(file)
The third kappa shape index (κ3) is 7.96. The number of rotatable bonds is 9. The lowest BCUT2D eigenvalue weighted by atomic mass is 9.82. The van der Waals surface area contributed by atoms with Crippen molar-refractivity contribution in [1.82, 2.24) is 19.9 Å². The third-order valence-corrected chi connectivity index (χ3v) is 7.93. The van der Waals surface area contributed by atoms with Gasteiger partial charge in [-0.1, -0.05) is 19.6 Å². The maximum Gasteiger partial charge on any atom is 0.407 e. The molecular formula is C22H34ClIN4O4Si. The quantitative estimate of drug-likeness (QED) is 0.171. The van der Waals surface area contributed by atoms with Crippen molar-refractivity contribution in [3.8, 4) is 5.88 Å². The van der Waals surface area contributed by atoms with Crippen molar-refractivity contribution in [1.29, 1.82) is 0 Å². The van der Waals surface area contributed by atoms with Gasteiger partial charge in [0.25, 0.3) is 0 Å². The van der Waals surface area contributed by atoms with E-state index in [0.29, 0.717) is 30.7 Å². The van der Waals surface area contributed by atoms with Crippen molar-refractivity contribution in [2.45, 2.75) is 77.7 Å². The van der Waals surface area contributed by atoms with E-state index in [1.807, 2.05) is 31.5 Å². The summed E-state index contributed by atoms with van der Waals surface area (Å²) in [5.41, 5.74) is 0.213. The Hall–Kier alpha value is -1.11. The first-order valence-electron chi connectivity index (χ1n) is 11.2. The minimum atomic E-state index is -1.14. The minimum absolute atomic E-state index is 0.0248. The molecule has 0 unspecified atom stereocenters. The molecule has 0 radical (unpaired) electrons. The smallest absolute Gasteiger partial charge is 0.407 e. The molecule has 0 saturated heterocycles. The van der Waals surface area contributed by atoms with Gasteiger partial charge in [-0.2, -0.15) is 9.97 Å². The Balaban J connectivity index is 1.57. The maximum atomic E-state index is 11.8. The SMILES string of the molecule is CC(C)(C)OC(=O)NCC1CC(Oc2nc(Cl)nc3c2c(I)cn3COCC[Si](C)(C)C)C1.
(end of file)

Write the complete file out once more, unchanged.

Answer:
The third kappa shape index (κ3) is 7.96. The number of rotatable bonds is 9. The lowest BCUT2D eigenvalue weighted by atomic mass is 9.82. The van der Waals surface area contributed by atoms with Crippen molar-refractivity contribution in [1.82, 2.24) is 19.9 Å². The third-order valence-corrected chi connectivity index (χ3v) is 7.93. The van der Waals surface area contributed by atoms with Gasteiger partial charge in [-0.1, -0.05) is 19.6 Å². The maximum Gasteiger partial charge on any atom is 0.407 e. The molecular formula is C22H34ClIN4O4Si. The quantitative estimate of drug-likeness (QED) is 0.171. The van der Waals surface area contributed by atoms with Crippen molar-refractivity contribution in [3.8, 4) is 5.88 Å². The van der Waals surface area contributed by atoms with Crippen molar-refractivity contribution in [1.29, 1.82) is 0 Å². The van der Waals surface area contributed by atoms with Gasteiger partial charge in [0.25, 0.3) is 0 Å². The van der Waals surface area contributed by atoms with E-state index in [0.29, 0.717) is 30.7 Å². The van der Waals surface area contributed by atoms with Crippen molar-refractivity contribution in [2.45, 2.75) is 77.7 Å². The van der Waals surface area contributed by atoms with E-state index in [1.807, 2.05) is 31.5 Å². The summed E-state index contributed by atoms with van der Waals surface area (Å²) in [5.41, 5.74) is 0.213. The Hall–Kier alpha value is -1.11. The first-order valence-electron chi connectivity index (χ1n) is 11.2. The minimum atomic E-state index is -1.14. The minimum absolute atomic E-state index is 0.0248. The molecule has 0 unspecified atom stereocenters. The molecule has 0 radical (unpaired) electrons. The smallest absolute Gasteiger partial charge is 0.407 e. The molecule has 0 saturated heterocycles. The van der Waals surface area contributed by atoms with Gasteiger partial charge in [-0.2, -0.15) is 9.97 Å². The Balaban J connectivity index is 1.57. The maximum atomic E-state index is 11.8. The SMILES string of the molecule is CC(C)(C)OC(=O)NCC1CC(Oc2nc(Cl)nc3c2c(I)cn3COCC[Si](C)(C)C)C1.